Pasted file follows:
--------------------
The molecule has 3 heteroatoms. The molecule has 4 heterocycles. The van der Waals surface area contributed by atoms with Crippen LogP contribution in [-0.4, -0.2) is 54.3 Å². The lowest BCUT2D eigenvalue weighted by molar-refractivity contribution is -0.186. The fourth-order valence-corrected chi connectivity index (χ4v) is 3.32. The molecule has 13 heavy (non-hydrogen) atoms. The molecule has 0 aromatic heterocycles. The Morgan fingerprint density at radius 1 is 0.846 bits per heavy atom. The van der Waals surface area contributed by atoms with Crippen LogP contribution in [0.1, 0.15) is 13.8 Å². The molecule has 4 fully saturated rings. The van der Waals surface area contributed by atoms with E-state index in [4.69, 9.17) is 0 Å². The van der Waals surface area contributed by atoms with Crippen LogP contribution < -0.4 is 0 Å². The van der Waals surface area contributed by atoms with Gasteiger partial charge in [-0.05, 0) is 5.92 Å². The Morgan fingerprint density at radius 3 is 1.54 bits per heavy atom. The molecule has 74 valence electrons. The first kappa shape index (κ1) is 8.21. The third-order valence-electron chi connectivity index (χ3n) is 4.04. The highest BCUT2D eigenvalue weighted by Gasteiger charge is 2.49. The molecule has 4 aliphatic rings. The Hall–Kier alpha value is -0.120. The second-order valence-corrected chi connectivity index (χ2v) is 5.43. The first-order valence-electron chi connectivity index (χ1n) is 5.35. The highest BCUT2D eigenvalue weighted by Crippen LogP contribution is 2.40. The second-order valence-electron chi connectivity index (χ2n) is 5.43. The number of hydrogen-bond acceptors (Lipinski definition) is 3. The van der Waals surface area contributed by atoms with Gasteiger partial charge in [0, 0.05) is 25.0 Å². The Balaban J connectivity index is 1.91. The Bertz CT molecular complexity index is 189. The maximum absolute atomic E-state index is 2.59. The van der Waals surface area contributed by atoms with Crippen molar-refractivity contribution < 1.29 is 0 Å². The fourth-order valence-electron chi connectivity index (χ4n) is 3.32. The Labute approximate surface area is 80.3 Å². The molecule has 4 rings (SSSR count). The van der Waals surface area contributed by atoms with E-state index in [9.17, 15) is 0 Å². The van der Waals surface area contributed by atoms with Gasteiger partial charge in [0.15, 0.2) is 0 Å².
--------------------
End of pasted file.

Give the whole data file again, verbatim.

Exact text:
The molecule has 3 heteroatoms. The molecule has 4 heterocycles. The van der Waals surface area contributed by atoms with Crippen LogP contribution in [-0.4, -0.2) is 54.3 Å². The lowest BCUT2D eigenvalue weighted by molar-refractivity contribution is -0.186. The fourth-order valence-corrected chi connectivity index (χ4v) is 3.32. The molecule has 13 heavy (non-hydrogen) atoms. The molecule has 0 aromatic heterocycles. The Morgan fingerprint density at radius 1 is 0.846 bits per heavy atom. The van der Waals surface area contributed by atoms with Crippen LogP contribution in [0.1, 0.15) is 13.8 Å². The molecule has 4 fully saturated rings. The van der Waals surface area contributed by atoms with E-state index in [4.69, 9.17) is 0 Å². The van der Waals surface area contributed by atoms with Crippen LogP contribution < -0.4 is 0 Å². The van der Waals surface area contributed by atoms with Gasteiger partial charge in [-0.05, 0) is 5.92 Å². The Morgan fingerprint density at radius 3 is 1.54 bits per heavy atom. The molecule has 74 valence electrons. The first kappa shape index (κ1) is 8.21. The third-order valence-electron chi connectivity index (χ3n) is 4.04. The highest BCUT2D eigenvalue weighted by Gasteiger charge is 2.49. The molecule has 4 aliphatic rings. The Hall–Kier alpha value is -0.120. The second-order valence-corrected chi connectivity index (χ2v) is 5.43. The first-order valence-electron chi connectivity index (χ1n) is 5.35. The highest BCUT2D eigenvalue weighted by Crippen LogP contribution is 2.40. The second-order valence-electron chi connectivity index (χ2n) is 5.43. The number of hydrogen-bond acceptors (Lipinski definition) is 3. The van der Waals surface area contributed by atoms with Gasteiger partial charge in [0, 0.05) is 25.0 Å². The Balaban J connectivity index is 1.91. The Bertz CT molecular complexity index is 189. The maximum absolute atomic E-state index is 2.59. The van der Waals surface area contributed by atoms with Crippen molar-refractivity contribution < 1.29 is 0 Å². The fourth-order valence-electron chi connectivity index (χ4n) is 3.32. The Labute approximate surface area is 80.3 Å². The molecule has 4 rings (SSSR count). The van der Waals surface area contributed by atoms with E-state index in [9.17, 15) is 0 Å². The van der Waals surface area contributed by atoms with Gasteiger partial charge in [0.15, 0.2) is 0 Å².